Bloomberg | Jonathan Stearns and Helene Fouquet: The Trump administration escalated its battle with European allies over the fate of the Iran nuclear accord, threatening penalties against the financial body created by Germany, the U.K. and France to shield trade with the Islamic Republic from U.S. sanctions.
Sigal Mandelker, the Treasury Department’s undersecretary for terrorism and financial intelligence, signaled in a May 7 letter obtained by Bloomberg that INSTEX the European vehicle to sustain trade with Tehran, and anyone associated with it could be barred from the U.S. financial system if it goes into effect.
“I urge you to carefully consider the potential sanctions exposure of INSTEX” Mandelker wrote in the letter to INSTEX President Per Fischer. “Engaging in activities that run afoul of U.S. sanctions can result in severe consequences, including a loss of access to the U.S. financial system.”
Germany, France and the U.K. created INSTEX in January to allow companies to trade with Iran without the use of U.S. dollars or American banks—thus allowing them to get around wide-ranging U.S. sanctions that were imposed after the Trump administration abandoned the 2015 Iran nuclear deal last year.
A senior official involved in the internal debate that led to the letter said the U.S. decided to issue the threat after concluding that European officials, who had earlier downplayed the significance of Instex in conversations with the Trump administration, were far more serious about it than they had initially let on.
The official, who asked not to be identified discussing internal deliberations, said the letter was intended to serve as a warning that the U.S. would punish anyone associated with INSTEX—including businesses, government officials and staff —if they were working to set up a program to help Iran evade U.S. sanctions.
“This is a shot across the bow of a European political establishment committed to using Instex and its sanctions-connected Iranian counterpart to circumvent U.S. measures,” said Mark Dubowitz, the chief executive officer of the Foundation for Defense of Democracies in Washington.
Asked to comment on the letter, the Treasury Department issued a statement saying “entities that transact in trade with the Iranian regime through any means may expose themselves to considerable sanctions risk, and Treasury intends to aggressively enforce our authorities.”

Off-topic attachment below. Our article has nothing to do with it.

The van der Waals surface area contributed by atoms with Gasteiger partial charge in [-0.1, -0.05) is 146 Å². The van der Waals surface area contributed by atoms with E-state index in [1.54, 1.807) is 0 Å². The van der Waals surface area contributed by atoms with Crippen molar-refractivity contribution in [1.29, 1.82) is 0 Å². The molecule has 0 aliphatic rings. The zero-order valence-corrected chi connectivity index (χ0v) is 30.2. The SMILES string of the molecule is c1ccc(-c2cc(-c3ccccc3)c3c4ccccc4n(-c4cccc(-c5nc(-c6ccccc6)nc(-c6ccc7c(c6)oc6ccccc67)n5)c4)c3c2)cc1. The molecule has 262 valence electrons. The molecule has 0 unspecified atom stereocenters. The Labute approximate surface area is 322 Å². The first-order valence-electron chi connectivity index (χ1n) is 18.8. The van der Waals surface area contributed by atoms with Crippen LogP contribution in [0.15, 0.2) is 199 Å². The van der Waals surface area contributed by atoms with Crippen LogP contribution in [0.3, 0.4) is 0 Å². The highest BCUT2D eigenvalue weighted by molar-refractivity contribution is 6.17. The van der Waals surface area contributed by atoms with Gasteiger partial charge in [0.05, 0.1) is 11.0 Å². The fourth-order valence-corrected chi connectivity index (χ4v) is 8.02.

The French Finance Ministry, which handles press queries for INSTEX, had no immediate comment.
European countries broadly opposed Trump’s decision to withdraw from the nuclear accord but have struggled to deliver the economic benefits Iran expected from the deal, known as the Joint Comprehensive Plan of Action, since the U.S. quit. In the meantime, U.S. sanctions have delivered a blow to Iran’s economy, fueling inflation, reducing oil revenue and pressuring President Hassan Rouhani’s government. Instex was supposed to help address that, but so far it has largely failed to get up and running.
Iranian leaders have rejected the U.S. moves while pressuring European nations to accelerate efforts to ensure Iran benefits from staying in the JCPOA. At the same time, Iran has said it will scale back some of its commitments under the accord, signaling it could surpass some limits on enriched-uranium in weeks.
At the heart of the latest U.S. move is the argument that Iran and its central bank use deceptive financial practices and haven’t implemented minimum global safeguards against money laundering and terrorism financing.
Opponents of INSTEX, including Dubowitz’s Foundation for Defense of Democracies, argue that the mechanism is flawed because the Iranian institution designated to work with Instex, the Special Trade and Finance Instrument, has shareholders with links to entities already facing sanctions from the U.S.
During a visit to London on May 8, Secretary of State Michael Pompeo also warned that there was no need for Instex because the U.S. allows for humanitarian and medical products to get into Iran without sanction.
“When transactions move beyond that, it doesn’t matter what vehicle’s out there, if the transaction is sanctionable, we will evaluate it, review it, and if appropriate, levy sanctions against those that were involved in that transaction,” Pompeo said. “It’s very straightforward.”